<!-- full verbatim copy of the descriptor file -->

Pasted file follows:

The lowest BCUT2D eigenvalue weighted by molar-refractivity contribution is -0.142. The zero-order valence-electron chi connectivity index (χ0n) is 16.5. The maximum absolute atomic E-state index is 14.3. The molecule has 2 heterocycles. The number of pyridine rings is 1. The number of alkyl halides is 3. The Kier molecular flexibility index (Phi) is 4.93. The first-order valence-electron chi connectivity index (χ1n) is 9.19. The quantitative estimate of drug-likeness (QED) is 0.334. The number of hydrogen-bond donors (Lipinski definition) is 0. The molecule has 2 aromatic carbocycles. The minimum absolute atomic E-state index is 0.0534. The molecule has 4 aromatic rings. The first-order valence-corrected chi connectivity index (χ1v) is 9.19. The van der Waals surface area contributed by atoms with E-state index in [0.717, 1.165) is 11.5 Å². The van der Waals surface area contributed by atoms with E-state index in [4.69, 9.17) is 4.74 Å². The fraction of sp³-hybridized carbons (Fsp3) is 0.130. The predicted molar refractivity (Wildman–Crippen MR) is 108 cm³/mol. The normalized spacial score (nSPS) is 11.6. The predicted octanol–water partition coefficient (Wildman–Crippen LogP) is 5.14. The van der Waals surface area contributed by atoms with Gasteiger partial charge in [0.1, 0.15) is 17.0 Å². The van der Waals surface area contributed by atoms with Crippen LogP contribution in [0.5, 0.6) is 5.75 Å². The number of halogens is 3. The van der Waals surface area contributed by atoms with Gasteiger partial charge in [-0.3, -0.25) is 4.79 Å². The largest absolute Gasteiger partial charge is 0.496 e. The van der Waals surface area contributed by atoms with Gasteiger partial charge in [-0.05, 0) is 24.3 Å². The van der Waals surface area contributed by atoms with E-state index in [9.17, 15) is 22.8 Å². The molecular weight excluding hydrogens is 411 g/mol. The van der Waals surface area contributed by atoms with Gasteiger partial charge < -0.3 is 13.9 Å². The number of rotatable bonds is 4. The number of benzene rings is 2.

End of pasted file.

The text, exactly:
The lowest BCUT2D eigenvalue weighted by molar-refractivity contribution is -0.142. The zero-order valence-electron chi connectivity index (χ0n) is 16.5. The maximum absolute atomic E-state index is 14.3. The molecule has 2 heterocycles. The number of pyridine rings is 1. The number of alkyl halides is 3. The Kier molecular flexibility index (Phi) is 4.93. The first-order valence-electron chi connectivity index (χ1n) is 9.19. The quantitative estimate of drug-likeness (QED) is 0.334. The number of hydrogen-bond donors (Lipinski definition) is 0. The molecule has 2 aromatic carbocycles. The minimum absolute atomic E-state index is 0.0534. The molecule has 4 aromatic rings. The first-order valence-corrected chi connectivity index (χ1v) is 9.19. The van der Waals surface area contributed by atoms with E-state index in [0.717, 1.165) is 11.5 Å². The van der Waals surface area contributed by atoms with E-state index in [4.69, 9.17) is 4.74 Å². The fraction of sp³-hybridized carbons (Fsp3) is 0.130. The predicted molar refractivity (Wildman–Crippen MR) is 108 cm³/mol. The normalized spacial score (nSPS) is 11.6. The predicted octanol–water partition coefficient (Wildman–Crippen LogP) is 5.14. The van der Waals surface area contributed by atoms with Gasteiger partial charge in [0.1, 0.15) is 17.0 Å². The van der Waals surface area contributed by atoms with Crippen LogP contribution in [0.5, 0.6) is 5.75 Å². The number of halogens is 3. The van der Waals surface area contributed by atoms with Gasteiger partial charge in [-0.3, -0.25) is 4.79 Å². The largest absolute Gasteiger partial charge is 0.496 e. The van der Waals surface area contributed by atoms with Gasteiger partial charge in [-0.05, 0) is 24.3 Å². The van der Waals surface area contributed by atoms with E-state index in [9.17, 15) is 22.8 Å². The molecular weight excluding hydrogens is 411 g/mol. The van der Waals surface area contributed by atoms with Gasteiger partial charge < -0.3 is 13.9 Å². The number of rotatable bonds is 4. The number of benzene rings is 2.